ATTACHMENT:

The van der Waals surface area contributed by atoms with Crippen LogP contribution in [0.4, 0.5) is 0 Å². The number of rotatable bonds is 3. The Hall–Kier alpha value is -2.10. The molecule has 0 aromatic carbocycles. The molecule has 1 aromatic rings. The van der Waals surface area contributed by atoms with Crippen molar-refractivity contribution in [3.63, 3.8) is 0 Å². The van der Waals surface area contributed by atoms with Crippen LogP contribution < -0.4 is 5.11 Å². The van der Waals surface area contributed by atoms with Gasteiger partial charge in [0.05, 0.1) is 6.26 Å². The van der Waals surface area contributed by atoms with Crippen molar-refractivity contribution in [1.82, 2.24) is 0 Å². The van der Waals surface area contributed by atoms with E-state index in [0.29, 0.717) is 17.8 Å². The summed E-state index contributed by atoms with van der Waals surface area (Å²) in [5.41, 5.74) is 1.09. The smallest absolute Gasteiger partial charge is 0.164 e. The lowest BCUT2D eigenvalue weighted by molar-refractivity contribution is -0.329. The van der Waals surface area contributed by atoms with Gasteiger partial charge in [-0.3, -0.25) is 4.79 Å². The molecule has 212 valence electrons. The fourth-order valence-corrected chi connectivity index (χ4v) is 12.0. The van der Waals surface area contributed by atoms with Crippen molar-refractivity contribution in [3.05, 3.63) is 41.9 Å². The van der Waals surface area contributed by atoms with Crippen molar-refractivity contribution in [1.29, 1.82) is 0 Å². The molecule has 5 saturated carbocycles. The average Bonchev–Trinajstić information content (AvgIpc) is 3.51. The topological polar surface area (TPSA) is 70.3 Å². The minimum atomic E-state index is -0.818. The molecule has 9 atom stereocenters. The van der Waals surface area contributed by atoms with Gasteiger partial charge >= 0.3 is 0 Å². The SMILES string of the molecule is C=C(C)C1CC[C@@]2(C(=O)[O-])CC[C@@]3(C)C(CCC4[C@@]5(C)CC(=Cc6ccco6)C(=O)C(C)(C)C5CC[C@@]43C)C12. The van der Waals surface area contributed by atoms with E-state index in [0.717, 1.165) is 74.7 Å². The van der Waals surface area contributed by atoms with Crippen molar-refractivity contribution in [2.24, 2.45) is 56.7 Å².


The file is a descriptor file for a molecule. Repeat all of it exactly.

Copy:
The van der Waals surface area contributed by atoms with Crippen LogP contribution in [0.4, 0.5) is 0 Å². The number of rotatable bonds is 3. The Hall–Kier alpha value is -2.10. The molecule has 0 aromatic carbocycles. The molecule has 1 aromatic rings. The van der Waals surface area contributed by atoms with Crippen molar-refractivity contribution in [3.63, 3.8) is 0 Å². The van der Waals surface area contributed by atoms with Crippen LogP contribution < -0.4 is 5.11 Å². The van der Waals surface area contributed by atoms with Gasteiger partial charge in [0.05, 0.1) is 6.26 Å². The van der Waals surface area contributed by atoms with Crippen molar-refractivity contribution in [1.82, 2.24) is 0 Å². The van der Waals surface area contributed by atoms with E-state index in [0.29, 0.717) is 17.8 Å². The summed E-state index contributed by atoms with van der Waals surface area (Å²) in [5.41, 5.74) is 1.09. The smallest absolute Gasteiger partial charge is 0.164 e. The lowest BCUT2D eigenvalue weighted by molar-refractivity contribution is -0.329. The van der Waals surface area contributed by atoms with Gasteiger partial charge in [-0.3, -0.25) is 4.79 Å². The molecule has 212 valence electrons. The fourth-order valence-corrected chi connectivity index (χ4v) is 12.0. The van der Waals surface area contributed by atoms with Crippen molar-refractivity contribution in [3.05, 3.63) is 41.9 Å². The van der Waals surface area contributed by atoms with Crippen molar-refractivity contribution in [1.29, 1.82) is 0 Å². The molecule has 5 saturated carbocycles. The average Bonchev–Trinajstić information content (AvgIpc) is 3.51. The topological polar surface area (TPSA) is 70.3 Å². The minimum atomic E-state index is -0.818. The molecule has 9 atom stereocenters. The van der Waals surface area contributed by atoms with Gasteiger partial charge >= 0.3 is 0 Å². The SMILES string of the molecule is C=C(C)C1CC[C@@]2(C(=O)[O-])CC[C@@]3(C)C(CCC4[C@@]5(C)CC(=Cc6ccco6)C(=O)C(C)(C)C5CC[C@@]43C)C12. The van der Waals surface area contributed by atoms with E-state index in [0.717, 1.165) is 74.7 Å². The van der Waals surface area contributed by atoms with Crippen molar-refractivity contribution in [2.24, 2.45) is 56.7 Å².